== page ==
The American Heart Association does not endorse products. In addition, we have not confirmed that anyone has ever received the product.There is a legitimate company called American Senior Benefits that is not making these calls. Both the “real” American Senior Benefits company and the American Heart Association have complained to the Federal Trade Commission.
- A number of websites claim to provide online training, including CPR training that is “AHA Compliant” even though the organizations are not American Heart Association-authorized training centers. These sites may claim to offer online training with no skills checks or instant electronic course cards available upon completion of the online training.
The American Heart Association does not approve training courses created by other organizations, does not allow its course completion cards to be given to students who do not complete the skills check portion of American Heart Association training, and there are no “AHA-compliant” training courses or “AHA-certified” professionals conducting training. An organization that has been approved to issue cards with the AHA logo upon successful completion of an AHA training course should display the “Authorized Training Center” logo to help you know they are authorized. You should check with your present or prospective employer about the course completion cards they will accept before paying anyone for training intended to gain or retain your training status.
- We have learned of a website that advertised copies of training course exam questions with the answers for sale. The website turned out to be part of an apparent scheme to steal credit card information. We have reported the site to appropriate authorities. In another situation, people were discovered selling training course completion cards to individuals who had not taken the courses or demonstrated their skills. Several arrests were made after the scheme was reported to local authorities.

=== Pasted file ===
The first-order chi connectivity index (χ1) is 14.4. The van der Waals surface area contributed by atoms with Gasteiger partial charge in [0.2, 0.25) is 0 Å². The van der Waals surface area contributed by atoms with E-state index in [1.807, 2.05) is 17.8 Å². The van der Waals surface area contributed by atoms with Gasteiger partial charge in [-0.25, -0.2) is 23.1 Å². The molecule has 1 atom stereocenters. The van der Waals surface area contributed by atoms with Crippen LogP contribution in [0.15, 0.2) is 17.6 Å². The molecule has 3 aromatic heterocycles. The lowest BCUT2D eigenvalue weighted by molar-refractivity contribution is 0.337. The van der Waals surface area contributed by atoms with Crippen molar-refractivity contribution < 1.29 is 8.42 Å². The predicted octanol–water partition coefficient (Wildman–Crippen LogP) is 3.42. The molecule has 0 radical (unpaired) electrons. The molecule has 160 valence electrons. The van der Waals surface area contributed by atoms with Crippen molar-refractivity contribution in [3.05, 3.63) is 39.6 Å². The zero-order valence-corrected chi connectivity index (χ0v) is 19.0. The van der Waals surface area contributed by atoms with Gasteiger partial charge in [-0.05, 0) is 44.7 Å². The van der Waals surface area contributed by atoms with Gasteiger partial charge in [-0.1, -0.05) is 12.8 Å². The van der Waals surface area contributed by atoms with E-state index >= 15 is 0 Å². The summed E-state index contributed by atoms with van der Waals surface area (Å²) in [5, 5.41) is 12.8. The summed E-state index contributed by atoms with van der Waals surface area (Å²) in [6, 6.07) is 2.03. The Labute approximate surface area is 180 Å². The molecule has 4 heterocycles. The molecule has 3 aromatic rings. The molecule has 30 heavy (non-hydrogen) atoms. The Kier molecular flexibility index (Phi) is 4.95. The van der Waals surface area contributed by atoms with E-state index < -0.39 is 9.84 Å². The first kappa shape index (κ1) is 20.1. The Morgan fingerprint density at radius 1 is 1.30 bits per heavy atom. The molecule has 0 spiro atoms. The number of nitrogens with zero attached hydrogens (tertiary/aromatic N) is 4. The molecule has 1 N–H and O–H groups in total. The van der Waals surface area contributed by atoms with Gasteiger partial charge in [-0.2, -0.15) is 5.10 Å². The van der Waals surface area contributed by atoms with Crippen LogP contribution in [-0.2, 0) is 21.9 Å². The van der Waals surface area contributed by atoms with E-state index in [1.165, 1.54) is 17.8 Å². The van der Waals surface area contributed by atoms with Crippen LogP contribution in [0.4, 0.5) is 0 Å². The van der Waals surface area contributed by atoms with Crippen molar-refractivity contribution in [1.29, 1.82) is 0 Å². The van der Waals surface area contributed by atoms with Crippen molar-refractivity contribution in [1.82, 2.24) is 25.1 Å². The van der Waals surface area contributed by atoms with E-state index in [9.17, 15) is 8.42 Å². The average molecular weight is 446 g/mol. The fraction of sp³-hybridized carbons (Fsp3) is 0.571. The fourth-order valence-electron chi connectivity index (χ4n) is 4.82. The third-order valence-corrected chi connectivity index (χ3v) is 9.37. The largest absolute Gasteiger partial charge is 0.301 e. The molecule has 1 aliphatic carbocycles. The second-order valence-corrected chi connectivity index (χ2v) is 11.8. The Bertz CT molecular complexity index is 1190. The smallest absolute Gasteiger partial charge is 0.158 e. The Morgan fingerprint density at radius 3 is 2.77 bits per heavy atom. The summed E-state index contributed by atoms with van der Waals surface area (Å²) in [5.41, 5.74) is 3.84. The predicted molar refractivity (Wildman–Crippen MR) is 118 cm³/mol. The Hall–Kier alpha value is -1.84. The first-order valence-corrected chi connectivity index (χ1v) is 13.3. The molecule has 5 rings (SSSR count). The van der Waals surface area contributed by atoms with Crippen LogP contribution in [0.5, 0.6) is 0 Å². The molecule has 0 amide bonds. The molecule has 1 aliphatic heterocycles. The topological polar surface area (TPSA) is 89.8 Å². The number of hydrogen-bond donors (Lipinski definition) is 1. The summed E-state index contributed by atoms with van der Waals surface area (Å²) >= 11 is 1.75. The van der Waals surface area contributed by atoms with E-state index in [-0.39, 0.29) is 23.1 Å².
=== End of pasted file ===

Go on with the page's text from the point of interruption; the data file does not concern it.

The American Heart Association does not sell or permit others to sell the actual examinations used to confirm a student’s completion of CPR, ACLS, PALS or any other training. Anyone who attempts to sell such information — or offer a course completion card for sale to anyone who has not met the training requirements — is probably doing so illegally and attempting to steal your personal or financial information.
- Recently, an employer reported receiving a course completion card that looks like the one below. This fillable PDF card is a form completed on a computer and is not a valid Laerdal or AHA Training Center course completion card.
The American Heart Association's Authorized Training Centers will not send you an electronic course completion card that you fill in online. If you receive one of these, please report it to the AHA right away, along with any information you have about where it came from.
Official American Heart Association Logos
Need to check out products and programs that bear the American Heart Association’s or American Stroke Association’s logos? These links should help:
Official logos for American Heart Association and American Stroke Association
The Heart-Check Mark (groceries, restaurant foods & meals, hospitals)
The Go Red For Women Mark Power to End Stroke
My Life Check/Life's Simple 7
You're the Cure
Jump Rope for Heart and Hoops for Heart